Get the tutorial at Fun Learning for Kids »

science experiments for kids   magic milk
Living Life and Learning
4 of 24
Magic Milk

Put a few drops of food coloring in a shallow bowl of milk, and they'll stay that way — as self-contained blobs. But add a little dish soap to a toothpick or a Q-tip and touch the food coloring, and the colors will swirl around on their own like magic. It all has to do with surface tension: At first, the food coloring stays on the surface, but the soap causes a chemical reaction that breaks the surface tension.

Get the tutorial at Live Life and Learning »

RELATED: Fun Learning Activities for Kids to Enjoy at Home

science experiments for kids   star crystals
One Little Project
5 of 24
Grow Crystals

Bend pipe cleaners into fun shapes, and watch them grow crystals when left overnight in a Borax solution. (Words of warning: Always be careful with Borax and kids, and make sure they understand that the end result is not candy even though it looks like it could be.)

Get the tutorial at One Little Project »

science experiments for kids   magnets
Buggy and Buddy
6 of 24
Gravity-Defying Magnets

Hang paperclips from a ruler or dowel, and they dangle, as they should, because of gravity. But you can show kids how other forces can overcome gravity by putting strong magnets on a ruler and using them to get the paperclips to stand straight up.

Get the tutorial at Buggy and Buddy »

science experiments for kids   water in a bag
Fun With Mama
7 of 24
Pencils Through a Bag of Water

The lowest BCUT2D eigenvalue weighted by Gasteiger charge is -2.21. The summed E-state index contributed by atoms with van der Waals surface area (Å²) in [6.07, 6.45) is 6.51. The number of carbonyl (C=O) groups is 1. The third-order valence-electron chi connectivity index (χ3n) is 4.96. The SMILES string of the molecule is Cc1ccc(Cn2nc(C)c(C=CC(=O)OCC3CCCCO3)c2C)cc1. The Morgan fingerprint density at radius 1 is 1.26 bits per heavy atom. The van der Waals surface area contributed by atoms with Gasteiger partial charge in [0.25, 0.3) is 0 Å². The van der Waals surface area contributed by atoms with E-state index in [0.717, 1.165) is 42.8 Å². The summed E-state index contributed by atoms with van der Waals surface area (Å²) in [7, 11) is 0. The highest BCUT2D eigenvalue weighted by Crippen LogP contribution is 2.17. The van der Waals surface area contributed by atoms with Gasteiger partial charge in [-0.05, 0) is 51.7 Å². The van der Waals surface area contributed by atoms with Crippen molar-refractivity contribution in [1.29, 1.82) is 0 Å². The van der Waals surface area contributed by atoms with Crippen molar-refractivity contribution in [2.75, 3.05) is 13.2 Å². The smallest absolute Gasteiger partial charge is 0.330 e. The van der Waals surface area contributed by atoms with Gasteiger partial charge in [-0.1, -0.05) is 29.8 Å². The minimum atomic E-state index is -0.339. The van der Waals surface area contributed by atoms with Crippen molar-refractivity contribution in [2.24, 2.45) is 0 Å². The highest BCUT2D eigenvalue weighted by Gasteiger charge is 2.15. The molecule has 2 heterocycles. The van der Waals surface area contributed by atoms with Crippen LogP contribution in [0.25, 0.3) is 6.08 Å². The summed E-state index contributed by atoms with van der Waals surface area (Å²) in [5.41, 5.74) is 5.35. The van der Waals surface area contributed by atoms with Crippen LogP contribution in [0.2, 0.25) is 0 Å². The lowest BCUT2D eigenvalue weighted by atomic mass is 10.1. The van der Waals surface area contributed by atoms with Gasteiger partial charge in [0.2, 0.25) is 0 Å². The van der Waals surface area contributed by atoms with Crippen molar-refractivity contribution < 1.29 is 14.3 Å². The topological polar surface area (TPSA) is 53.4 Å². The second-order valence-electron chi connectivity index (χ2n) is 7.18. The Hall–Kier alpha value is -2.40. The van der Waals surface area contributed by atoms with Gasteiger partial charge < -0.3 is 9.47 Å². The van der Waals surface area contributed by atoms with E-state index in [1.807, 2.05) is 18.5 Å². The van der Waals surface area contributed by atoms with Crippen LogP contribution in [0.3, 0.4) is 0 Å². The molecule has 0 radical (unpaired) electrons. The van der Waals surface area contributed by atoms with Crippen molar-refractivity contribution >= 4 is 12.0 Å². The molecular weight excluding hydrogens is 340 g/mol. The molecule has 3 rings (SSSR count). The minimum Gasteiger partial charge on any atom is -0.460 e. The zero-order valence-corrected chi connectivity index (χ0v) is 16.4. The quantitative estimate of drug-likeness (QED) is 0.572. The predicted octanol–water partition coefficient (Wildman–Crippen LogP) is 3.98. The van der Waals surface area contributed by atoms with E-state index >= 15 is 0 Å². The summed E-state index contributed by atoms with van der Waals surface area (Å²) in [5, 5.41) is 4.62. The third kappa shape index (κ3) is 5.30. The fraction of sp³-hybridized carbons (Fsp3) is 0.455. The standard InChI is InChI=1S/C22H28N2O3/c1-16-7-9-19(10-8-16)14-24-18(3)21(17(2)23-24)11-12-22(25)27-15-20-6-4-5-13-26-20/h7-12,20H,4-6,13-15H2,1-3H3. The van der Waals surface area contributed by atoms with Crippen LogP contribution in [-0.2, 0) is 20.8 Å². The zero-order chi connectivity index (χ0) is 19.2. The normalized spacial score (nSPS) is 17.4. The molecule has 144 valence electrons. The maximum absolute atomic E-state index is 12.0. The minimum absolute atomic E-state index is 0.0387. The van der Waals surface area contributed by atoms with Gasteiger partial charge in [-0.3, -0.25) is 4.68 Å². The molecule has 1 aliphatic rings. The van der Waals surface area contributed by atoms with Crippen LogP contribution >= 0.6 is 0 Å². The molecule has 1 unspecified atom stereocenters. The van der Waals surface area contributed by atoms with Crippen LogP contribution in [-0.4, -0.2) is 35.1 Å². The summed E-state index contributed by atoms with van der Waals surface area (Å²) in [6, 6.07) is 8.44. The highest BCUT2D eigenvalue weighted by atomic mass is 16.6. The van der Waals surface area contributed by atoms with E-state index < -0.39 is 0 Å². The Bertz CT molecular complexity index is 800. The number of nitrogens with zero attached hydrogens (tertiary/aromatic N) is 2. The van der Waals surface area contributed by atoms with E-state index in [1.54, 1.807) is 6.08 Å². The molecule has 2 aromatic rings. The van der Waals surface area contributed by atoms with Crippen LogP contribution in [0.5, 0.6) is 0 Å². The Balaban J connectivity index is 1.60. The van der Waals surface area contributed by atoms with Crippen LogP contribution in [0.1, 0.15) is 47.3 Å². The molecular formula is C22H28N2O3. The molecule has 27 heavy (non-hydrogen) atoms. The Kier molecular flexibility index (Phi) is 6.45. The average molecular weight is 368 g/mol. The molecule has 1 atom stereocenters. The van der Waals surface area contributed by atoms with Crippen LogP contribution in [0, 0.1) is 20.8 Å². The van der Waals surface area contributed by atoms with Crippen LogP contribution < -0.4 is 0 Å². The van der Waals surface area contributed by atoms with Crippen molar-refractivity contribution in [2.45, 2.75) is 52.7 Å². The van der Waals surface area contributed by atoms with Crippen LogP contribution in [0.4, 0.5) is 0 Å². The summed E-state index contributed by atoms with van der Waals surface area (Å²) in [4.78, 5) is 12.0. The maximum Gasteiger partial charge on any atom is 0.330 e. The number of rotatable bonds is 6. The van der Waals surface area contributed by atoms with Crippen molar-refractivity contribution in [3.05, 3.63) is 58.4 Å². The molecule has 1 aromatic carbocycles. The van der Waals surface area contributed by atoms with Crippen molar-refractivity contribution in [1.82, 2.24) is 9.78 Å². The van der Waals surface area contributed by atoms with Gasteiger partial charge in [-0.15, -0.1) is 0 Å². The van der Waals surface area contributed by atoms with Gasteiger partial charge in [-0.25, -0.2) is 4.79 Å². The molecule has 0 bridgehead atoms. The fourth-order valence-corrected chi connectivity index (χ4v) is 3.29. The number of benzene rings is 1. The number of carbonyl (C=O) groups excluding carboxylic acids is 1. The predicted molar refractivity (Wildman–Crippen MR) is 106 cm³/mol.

Kids might guess that if you pierce a bag of water with a sharpened pencil, the water would all leak out. In fact, if you do it right, the polymers of the bag's plastic will re-seal around the pencil, and your counters will stay dry (and your kids will be amazed). You can get them thinking about the chemical compositions that make up everyday items.

Get the tutorial at Fun With Mama »

science experiments for kids   mold science
Life With Moore Babies
8 of 24
Mold Science

Mold experiments are always grossly fascinating, and you can see how different additives (salt, vinegar, etc.) affect the growing of mold on bread. For a twist on this experiment that might lead to more hygienic habits, you can also see how mold grows on bread that's been touched by hands that have been washed with soap and water, cleansed with hand sanitizer, or not washed at all. That'll get them scrubbing for 20 seconds.

Get the tutorial at Life With Moore Babies »

science experiments for kids   instant ice
Only Passionate Curiosity
9 of 24
Instant Ice

Give your little scientists the powers of Elsa! Water can turn into ice as it's being poured. The secret is to chill water in the freezer until it's almost frozen, then pour it over ice placed on an overturned ceramic bowl. Kids can see the transformation between the states of matter, and also how ice crystals are formed.

Get the tutorial at Only Passionate Curiosity »

Science Experiments for Kids - Self-Inflating Balloon
Mess for Less
10 of 24
Self-Inflating Balloon